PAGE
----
How Long before a “conservative” #UMC begins to (re)debate complementarianism

The Two Source hypothesis solution to the Syno...
This really has nothing to do with the story, but it is the God’s honest truth and I want to rub your face in it.

It is interesting to watch the debates rage in other denominations. I know that the UMC had women pastors and view women as equal to men in everything, including the call to the Gospel. It did take some getting used to, however.

When the EC essentially split over the ordination of LGBT persons, with conservative groups forming their own communion with Canterbury, the debate over women’s ordination in the American Anglican church arose once more. Granted, there are differing views allowed but how long before these differences become new grounds for schism?

Take a moment and read what is happening in the Southern Baptist Church:

In his talk, Platt speaks about four gospel truths, ironically all taken from Genesis, the first book of the Old Testament, not from the Gospels of the New Testament which detail Jesus ’actual words and actions. Watching his sermon, Platt’s gospel truths seemed more like opinion and conjecture, as he repeated his claim that, “We flee sexual immorality in our lives and we defend sexual complementarity for the sake of the gospel in the world.”

via Sexual complementarity: A dangerous debate.

I’ve asked other UMCers what they think will happen to women’s ordination. Most believe the matter is settled or would be of little or no consequence. Yet, what I predict will happen is that any conservative UMC group (if a schism occurs) will have to revisit this matter. There are plenty of UMCers who believe that the UMC started to go downhill when women were ordained.

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10 Replies to “How Long before a “conservative” #UMC begins to (re)debate complementarianism”

  1. Having some contact with the hard/far right of the UMC I can say that many on that end of things have a rather long list of changes that they would like to see and plan to pursue should there be a split, and female pastors is just one of them.

  2. Hey, man, you are really starting to worry me. “There are plenty of UMCers who believe that the UMC started to go downhill when women were ordained.”…
    We’ve got a woman pastor now. AND, in July, she will be replaced by another woman pastor. I just don’t see all this turmoil happening in UMC, but I am just a pew sitter, not a big shot. Or my world is smaller than yours. Joel, are you creating controversy when there really isn’t any? Or should I start looking for another church?

    1. “There are plenty of UMCers who believe that the UMC started to go downhill when women were ordained”…what I should have asked, is what part of the country are these UMC’s from? I just remembered you are from West Virginia. So enough said, I guess. Deep South, will always have a particular mind set, just the opposite from far west, where I am.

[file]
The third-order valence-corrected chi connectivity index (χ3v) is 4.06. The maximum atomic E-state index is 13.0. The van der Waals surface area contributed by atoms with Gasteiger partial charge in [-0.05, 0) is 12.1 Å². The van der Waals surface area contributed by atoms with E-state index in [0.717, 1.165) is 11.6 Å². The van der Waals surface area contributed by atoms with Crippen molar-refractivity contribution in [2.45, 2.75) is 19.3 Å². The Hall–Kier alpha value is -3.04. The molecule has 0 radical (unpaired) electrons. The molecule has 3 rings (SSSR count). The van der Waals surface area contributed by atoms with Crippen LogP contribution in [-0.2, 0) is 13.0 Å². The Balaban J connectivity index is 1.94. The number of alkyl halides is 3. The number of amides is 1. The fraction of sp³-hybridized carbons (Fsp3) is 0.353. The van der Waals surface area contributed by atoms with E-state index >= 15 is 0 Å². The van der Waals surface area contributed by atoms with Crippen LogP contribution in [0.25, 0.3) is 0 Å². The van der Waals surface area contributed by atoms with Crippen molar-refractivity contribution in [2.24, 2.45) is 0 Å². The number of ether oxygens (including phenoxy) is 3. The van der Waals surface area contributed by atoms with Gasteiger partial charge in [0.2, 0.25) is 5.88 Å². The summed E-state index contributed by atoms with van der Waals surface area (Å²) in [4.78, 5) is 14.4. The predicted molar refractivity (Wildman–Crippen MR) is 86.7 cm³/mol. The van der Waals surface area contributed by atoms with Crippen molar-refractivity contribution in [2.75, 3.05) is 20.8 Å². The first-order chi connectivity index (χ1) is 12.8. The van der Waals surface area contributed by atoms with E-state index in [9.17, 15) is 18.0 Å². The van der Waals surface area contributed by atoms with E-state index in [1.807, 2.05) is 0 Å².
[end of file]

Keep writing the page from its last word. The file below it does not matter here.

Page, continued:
3. Terrific.

    Thanks for letting us know.

    I don’t really understand so-called complementarianism. I mean, I get that they took a lovely word/concept, with no hint of hierarchy–complementary, and refashioned it for their own purposes.

    But seriously–I can see where one would get gender egalitarianism from the Bible, and I can see where one could get patriarchy. But this in-between thing (still patriarchal, but with girls and women granted limited rights and having limited recognition) is the least logical of the three. Really. I’m a woman, and really what gets my blood pressure up about “complementarianism” is how illogical is is. For example….

    “Equal but different” well, yes, normally I’d agree with this in concept, as I do think it’s part of what the gospel is about. But when “different” means lower in the chain of command, I can’t think of any other situation in which this view would be accepted at face value, when the situation we’re talking about is on a lifelong, all-encompassing basis (as opposed to situational and limited in time, such as supervisor and employee). We just wouldn’t believe that “equal” is what was really meant. Yet otherwise intelligent people buy into this. every. day. How?

    As someone who came to the church in my 30s, I came to a complementarian church (longer story I’ll leave off), and I was disappointed by how very much like the sexist non-christian world it seemed.

    And so many inconsistencies in practice…

    So is it that they can’t bear to go full-on patriarchal? Or that they’d risk losing members to do so? Or that they’d risk public opinion? Some mix?

    You’d think they might see that the fact that women preaching is a concern in a particular region might be a clue that something cultural is going on. Naw, must be that that they’re the only ones who are right. Or truly Christian. Or biblical.

    Yes, this is my hobby horse.

  4. Thank you! I owe credit to:
    Rebecca Merrill Groothuis
    Exploring the Logic of Woman’s Subordination
    found in “Discovering Biblical Equality: Complementarity Without Hierarchy” by Ronald W. Pierce, Rebecca Merrill Groothuis and Gordon D. Fee (Jul 25, 2005)

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